Ardern recalled growing up in a rural town of 5,000 where “I lived in that important space that sits between difference and division.” She was “raised a Mormon in a town where the dominant religions were Catholic, Anglican, and Rugby. I was a woman interested in…left-wing politics, in a region that had never in its entire democratic history, elected anyone other than a conservative candidate.” Yet those differences were “a part of my identity, but never a source of isolation.” But now, in an era of social media, she said:
[A]s the opportunities to connect expanded, humans did what we have always done. We organised ourselves.…
We logged on in our billions, forming tribes and sub tribes. We published our thoughts, feelings, and ideas freely. We found a place to share information, facts, fiction dressed up as facts, memes, and more cat videos than you ever thought possible.
We found a place to experience new ways of thinking and to celebrate our difference.
But increasingly, we use it to do neither of those things.
I doubt anyone has ever created a group titled “political views I disagree with, but choose to enter into respectful dialogue with to better understand alternative perspectives.”
As humans, we are naturally predisposed to reinforce our own views, to gather with people like us and avoid the dreaded sense of cognitive dissonance. We seek validation, confirmation, reinforcement. And increasingly with the help of algorithms, what we seek, we are served, sometimes before we even know we’re looking.
The time has come for social media companies and other online providers to recognise their power and to act on it.
That means upholding their own basic terms of service.
That means recognising the role they play in constantly curating and shaping the online environments that we’re in. That algorithmic processes make choices and decisions for us—what we see and where we are directed —and that at best this means the user experience is personalised and at worst it means it can be radicalised.
It means, that there is a pressing and urgent need for responsible algorithm development and deployment.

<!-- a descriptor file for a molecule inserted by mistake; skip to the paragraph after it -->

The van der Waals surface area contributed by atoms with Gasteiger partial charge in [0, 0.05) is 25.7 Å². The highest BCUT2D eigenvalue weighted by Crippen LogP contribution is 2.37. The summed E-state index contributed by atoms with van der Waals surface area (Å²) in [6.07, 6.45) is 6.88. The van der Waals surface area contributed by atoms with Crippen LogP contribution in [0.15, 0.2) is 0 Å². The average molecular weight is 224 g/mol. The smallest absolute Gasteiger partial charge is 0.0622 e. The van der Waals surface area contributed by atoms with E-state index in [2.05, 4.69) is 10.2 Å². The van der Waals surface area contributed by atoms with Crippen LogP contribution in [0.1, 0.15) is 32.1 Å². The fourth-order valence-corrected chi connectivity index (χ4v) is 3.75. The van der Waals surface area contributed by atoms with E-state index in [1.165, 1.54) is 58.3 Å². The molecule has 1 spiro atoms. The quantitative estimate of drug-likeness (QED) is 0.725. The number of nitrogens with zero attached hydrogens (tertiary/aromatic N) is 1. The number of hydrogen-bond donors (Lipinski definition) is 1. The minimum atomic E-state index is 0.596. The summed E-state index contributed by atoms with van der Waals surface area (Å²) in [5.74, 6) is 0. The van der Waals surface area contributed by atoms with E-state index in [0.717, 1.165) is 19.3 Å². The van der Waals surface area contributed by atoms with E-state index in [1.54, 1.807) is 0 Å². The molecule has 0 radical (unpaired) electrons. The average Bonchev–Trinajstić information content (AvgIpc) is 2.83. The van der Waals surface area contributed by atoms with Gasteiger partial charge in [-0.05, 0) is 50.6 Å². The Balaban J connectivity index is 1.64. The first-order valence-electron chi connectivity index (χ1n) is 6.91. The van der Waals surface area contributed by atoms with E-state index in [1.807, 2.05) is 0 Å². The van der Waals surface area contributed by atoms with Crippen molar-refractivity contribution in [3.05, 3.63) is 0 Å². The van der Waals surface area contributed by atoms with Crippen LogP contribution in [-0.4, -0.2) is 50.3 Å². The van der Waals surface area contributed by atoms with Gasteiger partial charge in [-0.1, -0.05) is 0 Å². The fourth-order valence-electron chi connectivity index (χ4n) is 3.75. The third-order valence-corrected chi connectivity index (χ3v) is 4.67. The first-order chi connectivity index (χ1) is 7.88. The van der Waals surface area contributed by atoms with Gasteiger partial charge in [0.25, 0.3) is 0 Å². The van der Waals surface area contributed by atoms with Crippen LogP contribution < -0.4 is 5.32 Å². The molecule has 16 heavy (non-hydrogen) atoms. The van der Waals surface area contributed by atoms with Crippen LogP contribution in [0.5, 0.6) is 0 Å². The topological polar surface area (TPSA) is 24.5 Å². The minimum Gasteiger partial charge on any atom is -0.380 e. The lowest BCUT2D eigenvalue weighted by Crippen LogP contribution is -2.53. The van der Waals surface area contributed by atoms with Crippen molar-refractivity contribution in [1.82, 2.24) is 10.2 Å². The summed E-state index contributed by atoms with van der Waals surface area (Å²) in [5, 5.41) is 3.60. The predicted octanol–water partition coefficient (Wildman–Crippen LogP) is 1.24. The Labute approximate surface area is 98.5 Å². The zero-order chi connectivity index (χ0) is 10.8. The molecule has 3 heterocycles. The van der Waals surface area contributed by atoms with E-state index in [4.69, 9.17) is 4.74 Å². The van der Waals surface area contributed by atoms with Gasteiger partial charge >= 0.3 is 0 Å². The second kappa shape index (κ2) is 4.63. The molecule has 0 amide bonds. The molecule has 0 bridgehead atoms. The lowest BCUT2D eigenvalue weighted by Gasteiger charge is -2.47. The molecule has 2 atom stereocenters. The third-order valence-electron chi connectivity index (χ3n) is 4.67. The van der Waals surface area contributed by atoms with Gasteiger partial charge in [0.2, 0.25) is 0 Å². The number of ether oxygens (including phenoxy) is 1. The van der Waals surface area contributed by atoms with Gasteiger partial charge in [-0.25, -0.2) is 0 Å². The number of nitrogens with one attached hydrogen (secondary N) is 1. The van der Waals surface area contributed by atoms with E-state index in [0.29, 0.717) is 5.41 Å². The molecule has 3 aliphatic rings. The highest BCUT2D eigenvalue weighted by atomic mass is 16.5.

We have the forums for online providers and social media companies to work on these issues alongside civil society and governments. And we have every reason to do it…because the time has come.
At the same time, she told the graduates not to “overlook the impact of simple steps that are right in front of us”:
To make a choice to treat difference with empathy and kindness.
Those values that exist in the space between difference and division. The very things we teach our children, but then view as weakness in our leaders.
The issues we navigate as a society will only intensify. The disinformation will only increase. The pull into the comfort of our tribes will be magnified. But we have it within us to ensure that this doesn’t mean we fracture.
We are the richer for our difference, and poorer for our division. Through genuine debate and dialogue, through rebuilding trust in information and one another, through empathy—let us reclaim the space in between.
Read the full address at harvardmag.com/371-ardern-22.
“The Urgent Need to Defend Democracy”
Speaking at the May 29 celebration for the classes of 2020 and 2021, U.S. Attorney General Merrick Garland ’74, J.D. ’77 (who declined an honorary degree, in light of his current responsibilities), talked seriously about what citizens owe one another at a time of rising political violence and threats of violence, unwillingness to accept the peaceful transfer of power, and acts of racially motivated terrorism and mass murders.